Abstract: Over the past forty years, a variety of new liner systems have been developed and used to rehabilitate municipal pipe infrastructure such as sewers, culverts, water pipes and maintenance holes. Unfortunately, with only a few exceptions, rational design methods have not yet been developed for most liner products, and few have been tested up to their strength limits. This presentation presents an overview of recent research aimed at resolving these issues for four different liner systems:
1. The shortcomings of design methods for cured in place pipe (CIPP) sewer and culvert liners and outlined, and then illustrated using a recent experiment on a cured in place pipe liner installed within an elliptical corrugated steel culvert.
2. The performance of CIPP liners within cast iron water pipes is then discussed for cases when the liner is intended to protect the water pipe against permanent ground movements. A new closed form solution is presented, permitting strains to be estimated where the liner spans between pipe segments or across ring fractures.
3. Full scale testing to measure the strength of sprayed cementitious sewer and culvert liners is described. A new design procedure for selection of liner thickness is then outlined.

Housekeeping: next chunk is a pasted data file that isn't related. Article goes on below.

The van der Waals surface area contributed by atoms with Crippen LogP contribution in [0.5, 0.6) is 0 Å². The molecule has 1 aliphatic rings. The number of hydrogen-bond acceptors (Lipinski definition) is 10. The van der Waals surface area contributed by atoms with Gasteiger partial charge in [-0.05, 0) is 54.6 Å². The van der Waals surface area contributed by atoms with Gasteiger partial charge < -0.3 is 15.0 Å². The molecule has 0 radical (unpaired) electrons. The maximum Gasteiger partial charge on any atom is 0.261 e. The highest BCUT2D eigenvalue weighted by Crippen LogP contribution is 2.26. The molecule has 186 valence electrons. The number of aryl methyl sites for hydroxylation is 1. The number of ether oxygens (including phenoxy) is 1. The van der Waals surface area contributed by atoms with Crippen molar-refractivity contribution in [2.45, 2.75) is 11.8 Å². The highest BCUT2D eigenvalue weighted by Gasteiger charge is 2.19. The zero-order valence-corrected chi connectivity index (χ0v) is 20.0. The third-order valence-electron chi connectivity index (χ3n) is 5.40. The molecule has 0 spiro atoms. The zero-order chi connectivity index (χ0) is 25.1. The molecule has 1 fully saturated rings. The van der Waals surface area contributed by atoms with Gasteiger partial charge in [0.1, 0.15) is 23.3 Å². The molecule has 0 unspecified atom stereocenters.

The presentation works to explain the strength limit states controlling each of these liner applications, and is illustrated with new experimental measurements and design procedures.
Bio: Trained in Australia, Dr Moore has been Canada Research Chair in Infrastructure Engineering at Queen’s University since 2001. His more than 300 publications examine conventional and trenchless construction of new and deteriorated municipal and energy pipelines, contributing to North American and other international codes of practice. Research includes work clarifying the strength of new, deteriorated and repaired pipes, contributions to behaviour of pipe pipes pulled into place using slip lining, pipe bursting and horizontal directional drilling, and studies of culverts, sewers, water pipes and maintenance holes. Ian recently started a five year term as Head of the Department of Civil Engineering at Queen’s, and is also the Executive Director of the GeoEngineering Centre at Queen’s – RMC, North America’s most productive group of geoengineering scholars.
View the flyer here.